As you can see, the needs of seniors with Alzheimer’s will change with progression. That’s why it’s crucial to have a plan in place for long-term care. Several types of long-term care options are available, including:

  • Home care
  • Skilled nursing
  • Assisted living
  • Memory care

Home care is a good option for seniors who need assistance but don’t require constant supervision. Home care services can be provided regularly or as needed.

About 44 hours of home care per week is more expensive than assisted living in Denver. Services typically include:

  • Light housekeeping
  • Errand running
  • Personal care
  • Medication reminders

Family members are often the first to offer home care services. Nearly 160,000 people provide Alzheimer’s care to a relative in Colorado alone.

Assisted living is the next step from home care. It provides 24/7 supervision and assistance with bathing, dressing, and grooming. Assisted living communities typically offer social activities and outings, opportunities for enrichment and learning, and access to on-site health services.

A senior with mild Alzheimer’s may live in assisted living. Communities like Belleview Suites at DTC offer assisted living and memory care to ensure a smooth transition.

Skilled nursing or nursing homes are best suited for seniors who need constant medical supervision. Their residents typically have a chronic illness or serious injury. Skilled nursing facilities provide around-the-clock nursing care, physical therapy, occupational therapy, speech therapy, and other rehabilitative services.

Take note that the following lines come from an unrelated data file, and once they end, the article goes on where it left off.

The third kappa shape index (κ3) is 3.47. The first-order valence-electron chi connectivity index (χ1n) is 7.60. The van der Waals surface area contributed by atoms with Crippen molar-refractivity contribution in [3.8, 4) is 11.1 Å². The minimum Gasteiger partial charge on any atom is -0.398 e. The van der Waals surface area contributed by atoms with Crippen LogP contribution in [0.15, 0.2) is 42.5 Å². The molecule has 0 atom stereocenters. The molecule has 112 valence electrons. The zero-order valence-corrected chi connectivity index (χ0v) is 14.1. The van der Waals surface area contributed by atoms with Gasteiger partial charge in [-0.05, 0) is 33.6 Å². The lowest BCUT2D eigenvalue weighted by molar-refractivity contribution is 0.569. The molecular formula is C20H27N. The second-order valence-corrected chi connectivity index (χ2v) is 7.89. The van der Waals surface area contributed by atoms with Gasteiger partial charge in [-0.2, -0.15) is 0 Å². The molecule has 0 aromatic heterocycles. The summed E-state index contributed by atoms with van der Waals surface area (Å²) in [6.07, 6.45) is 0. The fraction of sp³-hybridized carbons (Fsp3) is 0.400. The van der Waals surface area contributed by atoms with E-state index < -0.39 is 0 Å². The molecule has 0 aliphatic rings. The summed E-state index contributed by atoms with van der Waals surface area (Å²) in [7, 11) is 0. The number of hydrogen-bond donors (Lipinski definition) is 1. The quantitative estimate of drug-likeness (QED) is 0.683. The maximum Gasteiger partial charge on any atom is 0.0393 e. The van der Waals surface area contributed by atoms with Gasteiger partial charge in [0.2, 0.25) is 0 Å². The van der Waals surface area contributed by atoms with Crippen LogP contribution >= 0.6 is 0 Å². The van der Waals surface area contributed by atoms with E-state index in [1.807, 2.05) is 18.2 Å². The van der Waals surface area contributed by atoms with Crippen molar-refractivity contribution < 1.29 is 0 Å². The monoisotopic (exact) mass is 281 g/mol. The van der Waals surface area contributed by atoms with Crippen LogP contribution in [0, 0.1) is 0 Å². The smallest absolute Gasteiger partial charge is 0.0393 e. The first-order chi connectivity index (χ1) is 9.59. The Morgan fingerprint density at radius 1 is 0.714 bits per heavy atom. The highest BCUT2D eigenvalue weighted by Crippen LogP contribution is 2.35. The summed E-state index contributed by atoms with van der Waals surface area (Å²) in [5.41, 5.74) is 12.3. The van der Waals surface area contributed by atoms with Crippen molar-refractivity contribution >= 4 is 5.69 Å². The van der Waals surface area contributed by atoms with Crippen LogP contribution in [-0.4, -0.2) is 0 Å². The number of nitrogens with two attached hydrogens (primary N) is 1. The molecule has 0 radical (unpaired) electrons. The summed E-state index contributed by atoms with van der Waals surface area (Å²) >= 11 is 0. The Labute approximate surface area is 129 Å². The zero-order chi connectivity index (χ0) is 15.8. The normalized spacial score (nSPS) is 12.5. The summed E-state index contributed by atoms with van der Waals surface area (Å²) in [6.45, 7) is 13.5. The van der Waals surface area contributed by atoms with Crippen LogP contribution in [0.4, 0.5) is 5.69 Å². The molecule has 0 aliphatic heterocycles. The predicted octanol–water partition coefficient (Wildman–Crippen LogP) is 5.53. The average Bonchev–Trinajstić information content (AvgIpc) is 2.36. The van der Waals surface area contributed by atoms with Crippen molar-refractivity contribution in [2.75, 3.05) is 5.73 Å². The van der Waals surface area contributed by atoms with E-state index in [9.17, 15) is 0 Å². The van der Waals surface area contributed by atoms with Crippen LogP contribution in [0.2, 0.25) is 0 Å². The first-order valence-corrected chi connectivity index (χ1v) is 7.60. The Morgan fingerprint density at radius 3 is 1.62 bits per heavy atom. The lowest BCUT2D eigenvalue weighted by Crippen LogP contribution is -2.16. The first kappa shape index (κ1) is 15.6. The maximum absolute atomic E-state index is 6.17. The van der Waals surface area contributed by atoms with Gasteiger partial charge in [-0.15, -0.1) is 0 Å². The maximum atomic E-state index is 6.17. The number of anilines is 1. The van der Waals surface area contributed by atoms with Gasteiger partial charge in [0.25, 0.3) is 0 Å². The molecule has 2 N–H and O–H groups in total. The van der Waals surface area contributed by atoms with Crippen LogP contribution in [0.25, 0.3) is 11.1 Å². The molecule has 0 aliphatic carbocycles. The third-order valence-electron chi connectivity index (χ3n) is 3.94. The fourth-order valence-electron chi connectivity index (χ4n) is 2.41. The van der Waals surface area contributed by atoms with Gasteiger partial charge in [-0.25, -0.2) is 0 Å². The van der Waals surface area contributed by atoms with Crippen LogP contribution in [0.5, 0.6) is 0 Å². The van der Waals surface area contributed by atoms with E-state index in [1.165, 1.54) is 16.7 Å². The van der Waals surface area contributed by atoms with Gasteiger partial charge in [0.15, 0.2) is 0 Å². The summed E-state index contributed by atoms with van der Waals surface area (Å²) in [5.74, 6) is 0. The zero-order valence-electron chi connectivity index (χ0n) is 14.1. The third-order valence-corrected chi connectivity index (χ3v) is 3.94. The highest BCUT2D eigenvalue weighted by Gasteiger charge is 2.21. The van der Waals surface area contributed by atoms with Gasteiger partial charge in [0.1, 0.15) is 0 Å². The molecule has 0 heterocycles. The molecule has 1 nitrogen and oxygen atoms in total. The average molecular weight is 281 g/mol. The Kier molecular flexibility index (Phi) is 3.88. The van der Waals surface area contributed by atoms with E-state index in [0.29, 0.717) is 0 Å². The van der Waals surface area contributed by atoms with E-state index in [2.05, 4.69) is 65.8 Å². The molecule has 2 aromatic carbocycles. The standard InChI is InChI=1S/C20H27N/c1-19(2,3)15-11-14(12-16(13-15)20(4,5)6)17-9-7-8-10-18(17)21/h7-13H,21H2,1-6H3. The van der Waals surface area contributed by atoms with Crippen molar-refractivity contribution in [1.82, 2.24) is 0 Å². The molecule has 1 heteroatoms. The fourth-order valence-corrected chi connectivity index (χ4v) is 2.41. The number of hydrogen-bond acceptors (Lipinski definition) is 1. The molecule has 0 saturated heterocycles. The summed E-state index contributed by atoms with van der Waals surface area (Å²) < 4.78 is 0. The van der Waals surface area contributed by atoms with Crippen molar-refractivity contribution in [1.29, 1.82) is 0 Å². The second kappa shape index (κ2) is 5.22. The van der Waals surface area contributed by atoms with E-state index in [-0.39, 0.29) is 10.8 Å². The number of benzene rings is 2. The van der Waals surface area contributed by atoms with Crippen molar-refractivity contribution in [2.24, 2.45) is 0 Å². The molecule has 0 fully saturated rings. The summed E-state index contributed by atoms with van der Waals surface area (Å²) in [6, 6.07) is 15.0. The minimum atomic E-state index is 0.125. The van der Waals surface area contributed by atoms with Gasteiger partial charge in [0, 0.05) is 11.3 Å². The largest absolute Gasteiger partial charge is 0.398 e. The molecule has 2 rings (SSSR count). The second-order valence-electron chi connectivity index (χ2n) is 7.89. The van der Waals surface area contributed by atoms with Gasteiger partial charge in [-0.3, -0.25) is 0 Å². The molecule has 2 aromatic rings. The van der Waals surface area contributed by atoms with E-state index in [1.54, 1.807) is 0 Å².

A person with dementia can visit these facilities for rehabilitation or chronic condition treatment. However, the social and activity aspect may not suit a person with dementia long-term.

Memory care is a residential care community that meets the needs of seniors with dementia. They provide a secure environment with specialized programming and staff training.

Memory care communities typically offer things like:

  • Structured activities designed to stimulate cognition
  • Ample opportunities for socialization and interaction
  • Personalized meal plans
  • Environments that are easy to navigate
  • Specialized security measures

Belleview Suites at DTC: Alzheimer’s Care in South Denver

In Denver’s Tech Center neighborhood, Belleview Suites at DTC provides a data-based approach to Alzheimer’s and dementia care. Our assisted living and memory care community delivers top-notch amenities and a wide range of personalized services. We also offer an engaging program called Connections.

Dr. Sandra Petersen is the creator of the Connections program, a memory care program offered in Pegasus Senior Living communities. The program is based on Dr. Petersen’s experience as a practitioner and her own experience with a stroke.

She was able to recover from the stroke through a process called neuroplasticity. Recovery was accomplished by challenging the brain and body with movement and learning.

The same process can slow memory loss. Our specialized team members provide engagement and socialization to residents in addition to personalized care. We remove the burden from family members and increase the quality of life for those with memory loss.

 

Visit Alzheimer’s Care at Belleview Suites at DTC

Belleview Suites at DTC offers compassionate care and support throughout nearly every stage. Visit us if you care for a loved one with Alzheimer’s in Denver.

The Connections program provides personalized assistance with activities of daily living, engaging social activities, and around-the-clock supervision.

Contact us today to learn more about how we can help you or your loved one.